When I first qualified for SFWA, it had been going through yet another kerfuffle—which one almost certainly doesn’t matter; they tend to come up again and again. People were quitting, and there were questions about whether SFWA is still relevant.
That’s why I knew I had to join.
I believe in a big tent philosophy—that there is room for all of us who write science fiction and fantasy to meet together as professionals, regardless of what type of fiction we write, what medium we write for, or what beliefs we hold. I don’t care whether you’re writing
- Pilgrim’s Progress in space
- generation ships with Muslims who can’t go on hajj and Jews who say “Next year in Jerusalem” in vain
- talking horses and flame-wielding dragons
- plucky adventurer who triumphs over adversity
- scheming royalty trying to take over other countries
- gritty soldiers who are just doing their job
Write it. Share it. Publish it.
So I joined SFWA because I had a vision of what it could be, and I wanted to work for that vision—and I knew I couldn’t complain about it not being what I wanted if I wasn’t willing to put some time in to help it get there.
Why do I stay in SFWA? Because I believe we have a lot to learn from each other, and I’d like to expand the number of people talking to each other about how to do new things. I stayed through a couple of years while we waited for reincorporation to be complete and then more time as self-publishing was discussed, voted on, and eventually enacted. Now that we’ve opened up the doors to writers who are publishing with small presses or on their own, I think the doors ought to open up even more. I’d like to see membership expanded to include graphic novelists, web cartoonists, and game designers. (Seriously—the amount of dialogue for Shepard in the Mass Effect series? Or the books of history in Skyrim? Totally fiction, obviously professional, words that should count.) I’ve learned so much already from being a member of SFWA: clauses in short story and novel contracts, proper lengths of exclusive periods, sites and groups that may be abusing copyrights, how to serialize work, how Patreon has worked for individuals and magazines like Clarkesworld, various thoughts on Kickstarter, different ways some writers think sideways to make more income.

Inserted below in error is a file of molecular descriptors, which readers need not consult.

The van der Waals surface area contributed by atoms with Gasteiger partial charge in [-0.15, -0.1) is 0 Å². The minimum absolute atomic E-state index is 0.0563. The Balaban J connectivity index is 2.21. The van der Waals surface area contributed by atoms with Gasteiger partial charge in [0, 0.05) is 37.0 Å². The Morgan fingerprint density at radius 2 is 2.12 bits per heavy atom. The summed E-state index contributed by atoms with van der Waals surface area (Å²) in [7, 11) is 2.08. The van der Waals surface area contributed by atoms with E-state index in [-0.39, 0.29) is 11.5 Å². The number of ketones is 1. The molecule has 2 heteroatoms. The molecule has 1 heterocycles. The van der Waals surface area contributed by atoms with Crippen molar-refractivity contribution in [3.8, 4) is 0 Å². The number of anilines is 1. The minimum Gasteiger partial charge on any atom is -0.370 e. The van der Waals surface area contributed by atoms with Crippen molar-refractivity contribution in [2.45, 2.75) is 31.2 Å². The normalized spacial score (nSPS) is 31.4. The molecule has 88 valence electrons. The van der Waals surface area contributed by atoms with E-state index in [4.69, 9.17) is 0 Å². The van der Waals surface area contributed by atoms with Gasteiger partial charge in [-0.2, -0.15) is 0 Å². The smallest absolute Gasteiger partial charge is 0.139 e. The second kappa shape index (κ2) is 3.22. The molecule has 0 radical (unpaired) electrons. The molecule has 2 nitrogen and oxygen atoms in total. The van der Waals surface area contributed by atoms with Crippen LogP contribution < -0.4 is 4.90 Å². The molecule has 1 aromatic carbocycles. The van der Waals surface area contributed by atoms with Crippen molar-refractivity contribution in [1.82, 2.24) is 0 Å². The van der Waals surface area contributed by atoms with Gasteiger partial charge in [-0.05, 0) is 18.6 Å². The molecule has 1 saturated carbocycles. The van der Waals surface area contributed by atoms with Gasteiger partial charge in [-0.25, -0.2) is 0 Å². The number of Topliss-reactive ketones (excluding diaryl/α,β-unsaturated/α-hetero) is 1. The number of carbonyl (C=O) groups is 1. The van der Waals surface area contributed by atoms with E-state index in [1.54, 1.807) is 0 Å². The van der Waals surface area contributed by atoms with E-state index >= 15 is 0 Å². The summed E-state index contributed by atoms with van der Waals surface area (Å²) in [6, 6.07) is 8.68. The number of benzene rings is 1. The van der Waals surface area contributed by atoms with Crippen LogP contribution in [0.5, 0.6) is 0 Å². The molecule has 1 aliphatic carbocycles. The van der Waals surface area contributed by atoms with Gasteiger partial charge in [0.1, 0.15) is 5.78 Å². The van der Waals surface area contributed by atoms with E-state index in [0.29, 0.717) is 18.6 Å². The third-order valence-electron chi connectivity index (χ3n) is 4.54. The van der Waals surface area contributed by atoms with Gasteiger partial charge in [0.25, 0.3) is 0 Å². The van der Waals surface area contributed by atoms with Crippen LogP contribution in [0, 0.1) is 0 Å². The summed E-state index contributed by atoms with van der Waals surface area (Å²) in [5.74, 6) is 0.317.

I have a lot to learn still. We all do. And so I not only stay in SFWA, I encourage others to join as well, so the organization can grow and thrive.